June 29, 2009
The End of an Era: the Bi-Modal Distribution for the Class of 2008
[posted by Bill Henderson, crossposted to ELS Blog]
NALP has just posted
its entry-level starting salary for class of 2008--i.e., the lawyers
who started their jobs just as Bear Sterns and Lehman Bros unraveled
and the credit markets completely froze up.
Of the 22,305 law school graduates, a remarkable 23% (5,130 members of the class of 2008) reported an entry-level salary of $160,000. In contrast, 42% of entry level lawyers reported salaries in the $40,000 to $65,000 range. Once again, the central tendencies are a poor guide to the distribution as a whole: whereas the mean salary is a $92,000, the median salary was $72,000. Further, the two modes ($50,000 and $160,000) are separated by $110,000.
Amidst all the layoffs, deferrals, salary cuts, and apprenticeship programs announced in 2009, it is safe to venture that the bi-modal era has peaked. Every law school class for the foreseeable future will graduate to a much different economic landscape. Although many students will regret the opportunity to earn such a big payday upon graduation, it brought with it intense billing pressure, client resentment, heavy leverage, and very little substantive training for new hires. I would argue that profession as a whole (including current and future graduating classes) is better off with a lower entry level salary.
Admittedly that is a long-term view for the profession as a whole. In the short term, current students and recent graduates are in a world of hurt. Specifically, law school debt loads continue to climb. Thus, law schools are (rightfully) going to be under increased pressure to deliver value to our students. I don't think most law professors and law school administrators fully appreciate the difficult times ahead. For a provocative take on the current state of legal education, see Paul Lippe, Welcome to the Future: Time for Law School 4.0.
For some perspective on how this crazy market evolved, see:
- Henderson, Distribution of Starting Salaries for 2006: Best Graphic of the Year (Sept. 4, 2007)
- Henderson, How the Cravath System Created the Bi-Modal Distribution (July 18, 2008)
- Henderson, Class of 2007: A More Extreme Bi-Modal Distribution (July 30, 2008)
- NALP, A Picture is Worth 1,000 Words (Sept. 2007).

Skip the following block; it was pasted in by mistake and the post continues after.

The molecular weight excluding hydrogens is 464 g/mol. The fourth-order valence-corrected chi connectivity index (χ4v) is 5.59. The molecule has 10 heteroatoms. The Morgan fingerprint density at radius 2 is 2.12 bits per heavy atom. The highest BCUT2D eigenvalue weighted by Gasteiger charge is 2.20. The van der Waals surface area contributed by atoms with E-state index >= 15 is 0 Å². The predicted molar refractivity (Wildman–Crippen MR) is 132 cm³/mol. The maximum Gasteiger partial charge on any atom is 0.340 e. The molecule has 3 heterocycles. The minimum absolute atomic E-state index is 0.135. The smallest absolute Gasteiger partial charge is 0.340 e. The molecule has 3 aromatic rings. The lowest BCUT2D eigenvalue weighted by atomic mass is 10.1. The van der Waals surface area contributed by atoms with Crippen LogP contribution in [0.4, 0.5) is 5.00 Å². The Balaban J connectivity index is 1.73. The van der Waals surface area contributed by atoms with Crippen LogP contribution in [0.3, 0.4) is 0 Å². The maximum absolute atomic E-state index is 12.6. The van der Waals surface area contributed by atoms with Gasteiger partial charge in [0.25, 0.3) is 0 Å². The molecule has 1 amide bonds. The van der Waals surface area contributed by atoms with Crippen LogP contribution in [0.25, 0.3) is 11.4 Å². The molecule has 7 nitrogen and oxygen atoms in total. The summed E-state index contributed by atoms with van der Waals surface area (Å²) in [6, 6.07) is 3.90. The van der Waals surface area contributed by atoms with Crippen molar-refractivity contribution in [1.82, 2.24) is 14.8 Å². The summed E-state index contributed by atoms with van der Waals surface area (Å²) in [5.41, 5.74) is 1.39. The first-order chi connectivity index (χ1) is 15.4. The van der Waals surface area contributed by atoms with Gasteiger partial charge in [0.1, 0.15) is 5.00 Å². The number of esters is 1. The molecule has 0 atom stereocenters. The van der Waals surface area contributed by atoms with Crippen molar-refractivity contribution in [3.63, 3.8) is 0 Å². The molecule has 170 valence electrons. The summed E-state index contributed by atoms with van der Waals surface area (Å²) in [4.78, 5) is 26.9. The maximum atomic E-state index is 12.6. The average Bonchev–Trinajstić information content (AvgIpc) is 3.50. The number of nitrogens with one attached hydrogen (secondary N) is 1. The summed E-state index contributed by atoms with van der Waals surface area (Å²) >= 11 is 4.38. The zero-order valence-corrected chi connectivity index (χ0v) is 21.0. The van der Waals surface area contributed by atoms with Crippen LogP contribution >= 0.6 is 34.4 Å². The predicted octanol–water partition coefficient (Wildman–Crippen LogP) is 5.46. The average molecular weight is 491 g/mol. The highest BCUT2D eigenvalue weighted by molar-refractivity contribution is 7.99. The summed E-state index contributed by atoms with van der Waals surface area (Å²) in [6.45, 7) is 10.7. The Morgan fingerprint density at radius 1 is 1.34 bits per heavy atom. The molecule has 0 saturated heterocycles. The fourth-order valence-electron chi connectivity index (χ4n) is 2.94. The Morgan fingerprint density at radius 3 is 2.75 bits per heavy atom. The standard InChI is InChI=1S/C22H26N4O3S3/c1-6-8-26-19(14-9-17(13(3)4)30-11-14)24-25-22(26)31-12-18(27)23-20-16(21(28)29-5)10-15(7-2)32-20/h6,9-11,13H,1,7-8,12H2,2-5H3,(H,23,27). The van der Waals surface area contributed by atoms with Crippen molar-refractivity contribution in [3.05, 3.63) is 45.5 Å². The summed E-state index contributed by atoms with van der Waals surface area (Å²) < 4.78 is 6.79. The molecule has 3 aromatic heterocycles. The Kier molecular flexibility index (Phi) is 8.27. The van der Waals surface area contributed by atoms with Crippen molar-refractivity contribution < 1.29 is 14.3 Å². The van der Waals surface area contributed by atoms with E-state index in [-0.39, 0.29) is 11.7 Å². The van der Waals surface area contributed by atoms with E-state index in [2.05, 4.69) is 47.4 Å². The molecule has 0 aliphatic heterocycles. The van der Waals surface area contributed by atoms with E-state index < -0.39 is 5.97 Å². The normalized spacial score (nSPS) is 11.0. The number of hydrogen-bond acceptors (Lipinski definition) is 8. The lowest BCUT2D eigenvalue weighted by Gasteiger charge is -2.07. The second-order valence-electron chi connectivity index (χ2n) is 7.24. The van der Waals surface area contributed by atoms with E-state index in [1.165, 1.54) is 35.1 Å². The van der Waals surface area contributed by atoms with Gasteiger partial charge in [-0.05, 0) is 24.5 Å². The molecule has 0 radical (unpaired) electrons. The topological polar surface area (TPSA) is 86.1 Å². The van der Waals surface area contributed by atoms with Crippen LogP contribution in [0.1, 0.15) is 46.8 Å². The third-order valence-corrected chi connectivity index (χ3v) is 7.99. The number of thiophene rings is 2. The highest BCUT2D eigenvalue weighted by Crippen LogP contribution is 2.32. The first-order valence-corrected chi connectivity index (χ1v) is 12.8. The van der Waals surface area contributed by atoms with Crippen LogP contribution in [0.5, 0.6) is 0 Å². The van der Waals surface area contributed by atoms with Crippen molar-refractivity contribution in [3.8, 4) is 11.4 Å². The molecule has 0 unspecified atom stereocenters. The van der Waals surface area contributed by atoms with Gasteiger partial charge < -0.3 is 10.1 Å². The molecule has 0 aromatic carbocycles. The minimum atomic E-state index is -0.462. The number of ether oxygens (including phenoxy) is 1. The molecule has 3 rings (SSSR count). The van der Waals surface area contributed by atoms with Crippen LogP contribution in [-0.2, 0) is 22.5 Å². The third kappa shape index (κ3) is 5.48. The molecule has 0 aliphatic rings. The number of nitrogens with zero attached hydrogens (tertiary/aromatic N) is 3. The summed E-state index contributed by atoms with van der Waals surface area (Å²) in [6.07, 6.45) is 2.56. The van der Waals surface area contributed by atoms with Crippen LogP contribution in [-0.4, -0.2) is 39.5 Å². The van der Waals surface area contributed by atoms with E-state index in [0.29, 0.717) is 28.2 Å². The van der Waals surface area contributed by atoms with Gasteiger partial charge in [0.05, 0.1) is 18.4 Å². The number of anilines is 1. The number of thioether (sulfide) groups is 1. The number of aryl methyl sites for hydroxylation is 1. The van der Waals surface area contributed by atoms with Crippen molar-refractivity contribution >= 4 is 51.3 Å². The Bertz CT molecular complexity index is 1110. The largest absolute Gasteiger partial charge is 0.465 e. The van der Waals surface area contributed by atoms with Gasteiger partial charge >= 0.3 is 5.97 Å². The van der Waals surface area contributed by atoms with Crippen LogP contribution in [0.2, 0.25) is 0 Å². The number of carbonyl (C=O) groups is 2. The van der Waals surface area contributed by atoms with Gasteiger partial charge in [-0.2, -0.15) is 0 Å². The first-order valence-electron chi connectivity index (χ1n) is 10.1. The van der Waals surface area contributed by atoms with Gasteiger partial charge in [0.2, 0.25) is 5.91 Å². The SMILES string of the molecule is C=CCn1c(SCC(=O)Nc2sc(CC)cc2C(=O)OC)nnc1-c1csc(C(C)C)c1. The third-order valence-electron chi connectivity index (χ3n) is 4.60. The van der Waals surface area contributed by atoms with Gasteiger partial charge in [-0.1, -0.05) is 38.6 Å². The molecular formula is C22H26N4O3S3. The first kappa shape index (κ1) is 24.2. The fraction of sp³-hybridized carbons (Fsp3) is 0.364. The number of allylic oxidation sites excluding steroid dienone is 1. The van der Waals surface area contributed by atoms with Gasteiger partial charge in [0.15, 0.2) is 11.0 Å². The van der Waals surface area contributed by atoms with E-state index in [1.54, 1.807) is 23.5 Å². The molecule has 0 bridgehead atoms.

After the jump are the distributions from 1991, 2006, and 2007. The primary takeaway is that the bi-modal did not exist in the early 1990s. It first emerged in 2000 (with the dot.com salary wars) and became progressively more extreme as the decade unfolded. On Wednesday, I have an article coming out in the NALP Bulletin, entitled "The Bursting of the Pedigree Bubble," which will provide some additional analysis.
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My big question is "reported".
Who reports and how closely does that reflect the overall rates.
I checked with Career Planning here at Fordham. We get 85-90% of grads to report - but 95% of those at big firms report to CPC. Assuming that grads would rather report good news than not so good or bad - I would bet that reporting rates are lower at schools less favorably positioned, or which have career planning staffs without beagles.
It can't be the case that 23% of 2008 law school grads started at $160k nationwide.
How about 10%?
Posted by: George Conk | Jul 1, 2009 6:55:19 AM
The NALP data is based on data for 22,305 law school graduates. Last year, there were 43,588 total law school graduates. Thus the data above only includes 51% of graduates. NALP's salary data for the class of 2008 is based on a similar portion of graduates. So if the half of graduates that didn't report tend be students who didn't get 145-160k salaries, then, as GWC points out, the actual percent may be much lower than 23% (closer to 12-15%?)
Posted by: Law School Grad | Jul 11, 2009 7:57:55 PM